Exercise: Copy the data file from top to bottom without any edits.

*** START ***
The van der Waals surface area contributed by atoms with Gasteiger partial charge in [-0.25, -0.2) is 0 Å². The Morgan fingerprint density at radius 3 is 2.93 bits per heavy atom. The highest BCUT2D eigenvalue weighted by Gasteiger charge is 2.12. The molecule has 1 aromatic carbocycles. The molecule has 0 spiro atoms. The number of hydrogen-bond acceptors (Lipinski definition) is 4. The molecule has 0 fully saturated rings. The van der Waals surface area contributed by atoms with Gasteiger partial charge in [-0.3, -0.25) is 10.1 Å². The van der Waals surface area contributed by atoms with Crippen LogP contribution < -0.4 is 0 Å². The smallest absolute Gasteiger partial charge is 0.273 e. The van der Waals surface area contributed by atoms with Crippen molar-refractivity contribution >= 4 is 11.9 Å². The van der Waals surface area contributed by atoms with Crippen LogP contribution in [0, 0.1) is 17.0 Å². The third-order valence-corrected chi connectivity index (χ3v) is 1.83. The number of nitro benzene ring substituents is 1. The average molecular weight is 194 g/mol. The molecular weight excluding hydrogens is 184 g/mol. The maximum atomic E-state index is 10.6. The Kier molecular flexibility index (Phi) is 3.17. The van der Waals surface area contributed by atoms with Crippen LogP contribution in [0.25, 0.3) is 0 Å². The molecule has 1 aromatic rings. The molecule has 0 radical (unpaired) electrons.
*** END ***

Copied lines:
The van der Waals surface area contributed by atoms with Gasteiger partial charge in [-0.25, -0.2) is 0 Å². The Morgan fingerprint density at radius 3 is 2.93 bits per heavy atom. The highest BCUT2D eigenvalue weighted by Gasteiger charge is 2.12. The molecule has 1 aromatic carbocycles. The molecule has 0 spiro atoms. The number of hydrogen-bond acceptors (Lipinski definition) is 4. The molecule has 0 fully saturated rings. The van der Waals surface area contributed by atoms with Gasteiger partial charge in [-0.3, -0.25) is 10.1 Å². The van der Waals surface area contributed by atoms with Crippen LogP contribution < -0.4 is 0 Å². The smallest absolute Gasteiger partial charge is 0.273 e. The van der Waals surface area contributed by atoms with Crippen molar-refractivity contribution >= 4 is 11.9 Å². The van der Waals surface area contributed by atoms with Crippen LogP contribution in [0, 0.1) is 17.0 Å². The third-order valence-corrected chi connectivity index (χ3v) is 1.83. The number of nitro benzene ring substituents is 1. The average molecular weight is 194 g/mol. The molecular weight excluding hydrogens is 184 g/mol. The maximum atomic E-state index is 10.6. The Kier molecular flexibility index (Phi) is 3.17. The van der Waals surface area contributed by atoms with Crippen LogP contribution in [0.25, 0.3) is 0 Å². The molecule has 1 aromatic rings. The molecule has 0 radical (unpaired) electrons.